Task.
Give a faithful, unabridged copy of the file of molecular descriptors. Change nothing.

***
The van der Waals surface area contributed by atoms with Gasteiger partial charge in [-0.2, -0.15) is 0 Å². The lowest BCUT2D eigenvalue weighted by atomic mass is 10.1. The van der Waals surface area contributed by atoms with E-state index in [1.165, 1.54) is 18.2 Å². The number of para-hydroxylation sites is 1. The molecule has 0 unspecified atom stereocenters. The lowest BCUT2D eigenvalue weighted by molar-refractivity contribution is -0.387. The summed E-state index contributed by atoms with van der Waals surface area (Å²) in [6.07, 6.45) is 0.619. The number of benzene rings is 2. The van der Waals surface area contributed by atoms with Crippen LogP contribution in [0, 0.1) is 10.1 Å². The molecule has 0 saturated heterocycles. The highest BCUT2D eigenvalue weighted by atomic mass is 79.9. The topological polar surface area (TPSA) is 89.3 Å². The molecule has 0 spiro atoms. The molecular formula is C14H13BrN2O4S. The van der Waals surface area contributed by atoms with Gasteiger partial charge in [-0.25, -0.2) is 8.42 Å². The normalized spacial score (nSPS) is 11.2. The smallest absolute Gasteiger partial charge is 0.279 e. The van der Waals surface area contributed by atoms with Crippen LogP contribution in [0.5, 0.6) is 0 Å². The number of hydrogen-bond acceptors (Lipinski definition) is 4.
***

The van der Waals surface area contributed by atoms with Gasteiger partial charge in [-0.2, -0.15) is 0 Å². The lowest BCUT2D eigenvalue weighted by atomic mass is 10.1. The van der Waals surface area contributed by atoms with E-state index in [1.165, 1.54) is 18.2 Å². The number of para-hydroxylation sites is 1. The molecule has 0 unspecified atom stereocenters. The lowest BCUT2D eigenvalue weighted by molar-refractivity contribution is -0.387. The summed E-state index contributed by atoms with van der Waals surface area (Å²) in [6.07, 6.45) is 0.619. The number of benzene rings is 2. The van der Waals surface area contributed by atoms with Crippen LogP contribution in [0, 0.1) is 10.1 Å². The molecule has 0 saturated heterocycles. The highest BCUT2D eigenvalue weighted by atomic mass is 79.9. The topological polar surface area (TPSA) is 89.3 Å². The molecule has 0 spiro atoms. The molecular formula is C14H13BrN2O4S. The van der Waals surface area contributed by atoms with Gasteiger partial charge in [-0.25, -0.2) is 8.42 Å². The normalized spacial score (nSPS) is 11.2. The smallest absolute Gasteiger partial charge is 0.279 e. The van der Waals surface area contributed by atoms with Crippen LogP contribution in [0.5, 0.6) is 0 Å². The number of hydrogen-bond acceptors (Lipinski definition) is 4.